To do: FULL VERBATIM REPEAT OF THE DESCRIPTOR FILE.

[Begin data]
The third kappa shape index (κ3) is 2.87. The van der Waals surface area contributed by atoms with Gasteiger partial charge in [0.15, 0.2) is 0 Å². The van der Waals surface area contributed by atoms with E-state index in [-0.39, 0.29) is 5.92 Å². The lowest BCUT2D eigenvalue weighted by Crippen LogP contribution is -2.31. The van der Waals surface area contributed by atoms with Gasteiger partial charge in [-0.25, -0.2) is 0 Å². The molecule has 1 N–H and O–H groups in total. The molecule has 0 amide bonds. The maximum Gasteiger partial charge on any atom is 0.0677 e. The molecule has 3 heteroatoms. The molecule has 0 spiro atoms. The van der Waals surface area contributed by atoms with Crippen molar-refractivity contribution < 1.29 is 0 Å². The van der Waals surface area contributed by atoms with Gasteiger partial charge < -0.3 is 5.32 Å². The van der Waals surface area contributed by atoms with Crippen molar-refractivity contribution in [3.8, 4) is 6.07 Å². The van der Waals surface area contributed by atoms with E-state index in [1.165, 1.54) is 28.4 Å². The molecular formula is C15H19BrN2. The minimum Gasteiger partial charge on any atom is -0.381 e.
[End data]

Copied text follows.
The third kappa shape index (κ3) is 2.87. The van der Waals surface area contributed by atoms with Gasteiger partial charge in [0.15, 0.2) is 0 Å². The van der Waals surface area contributed by atoms with E-state index in [-0.39, 0.29) is 5.92 Å². The lowest BCUT2D eigenvalue weighted by Crippen LogP contribution is -2.31. The van der Waals surface area contributed by atoms with Gasteiger partial charge in [-0.25, -0.2) is 0 Å². The molecule has 1 N–H and O–H groups in total. The molecule has 0 amide bonds. The maximum Gasteiger partial charge on any atom is 0.0677 e. The molecule has 3 heteroatoms. The molecule has 0 spiro atoms. The van der Waals surface area contributed by atoms with Crippen molar-refractivity contribution < 1.29 is 0 Å². The van der Waals surface area contributed by atoms with Gasteiger partial charge < -0.3 is 5.32 Å². The van der Waals surface area contributed by atoms with Crippen molar-refractivity contribution in [3.8, 4) is 6.07 Å². The van der Waals surface area contributed by atoms with E-state index in [1.165, 1.54) is 28.4 Å². The molecular formula is C15H19BrN2. The minimum Gasteiger partial charge on any atom is -0.381 e.